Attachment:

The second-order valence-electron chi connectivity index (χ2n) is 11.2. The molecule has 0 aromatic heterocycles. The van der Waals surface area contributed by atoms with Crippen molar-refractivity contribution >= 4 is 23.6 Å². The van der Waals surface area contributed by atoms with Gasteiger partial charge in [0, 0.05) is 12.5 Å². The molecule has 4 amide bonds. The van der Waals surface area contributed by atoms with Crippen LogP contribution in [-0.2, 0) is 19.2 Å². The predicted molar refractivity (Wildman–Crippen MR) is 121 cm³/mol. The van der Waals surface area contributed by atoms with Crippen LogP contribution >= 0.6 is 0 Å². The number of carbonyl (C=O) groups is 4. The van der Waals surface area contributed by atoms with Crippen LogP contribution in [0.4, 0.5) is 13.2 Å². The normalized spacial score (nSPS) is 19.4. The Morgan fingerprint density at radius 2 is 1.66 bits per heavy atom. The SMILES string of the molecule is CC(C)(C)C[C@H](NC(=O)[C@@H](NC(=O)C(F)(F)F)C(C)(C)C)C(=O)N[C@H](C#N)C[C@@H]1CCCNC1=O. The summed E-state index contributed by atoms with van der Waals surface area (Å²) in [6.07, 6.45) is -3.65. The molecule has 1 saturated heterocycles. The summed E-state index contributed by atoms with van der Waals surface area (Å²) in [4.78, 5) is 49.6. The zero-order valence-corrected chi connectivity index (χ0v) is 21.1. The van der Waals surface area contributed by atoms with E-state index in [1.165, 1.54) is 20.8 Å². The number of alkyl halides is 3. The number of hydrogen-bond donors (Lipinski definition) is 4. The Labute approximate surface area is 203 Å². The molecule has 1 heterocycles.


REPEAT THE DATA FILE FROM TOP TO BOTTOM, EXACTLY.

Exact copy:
The second-order valence-electron chi connectivity index (χ2n) is 11.2. The molecule has 0 aromatic heterocycles. The van der Waals surface area contributed by atoms with Crippen molar-refractivity contribution >= 4 is 23.6 Å². The van der Waals surface area contributed by atoms with Gasteiger partial charge in [0, 0.05) is 12.5 Å². The molecule has 4 amide bonds. The van der Waals surface area contributed by atoms with Crippen LogP contribution in [-0.2, 0) is 19.2 Å². The predicted molar refractivity (Wildman–Crippen MR) is 121 cm³/mol. The van der Waals surface area contributed by atoms with Crippen LogP contribution >= 0.6 is 0 Å². The number of carbonyl (C=O) groups is 4. The van der Waals surface area contributed by atoms with Crippen LogP contribution in [0.4, 0.5) is 13.2 Å². The normalized spacial score (nSPS) is 19.4. The Morgan fingerprint density at radius 2 is 1.66 bits per heavy atom. The SMILES string of the molecule is CC(C)(C)C[C@H](NC(=O)[C@@H](NC(=O)C(F)(F)F)C(C)(C)C)C(=O)N[C@H](C#N)C[C@@H]1CCCNC1=O. The summed E-state index contributed by atoms with van der Waals surface area (Å²) in [6.07, 6.45) is -3.65. The molecule has 1 saturated heterocycles. The summed E-state index contributed by atoms with van der Waals surface area (Å²) in [4.78, 5) is 49.6. The zero-order valence-corrected chi connectivity index (χ0v) is 21.1. The van der Waals surface area contributed by atoms with E-state index in [1.165, 1.54) is 20.8 Å². The number of alkyl halides is 3. The number of hydrogen-bond donors (Lipinski definition) is 4. The Labute approximate surface area is 203 Å². The molecule has 1 heterocycles.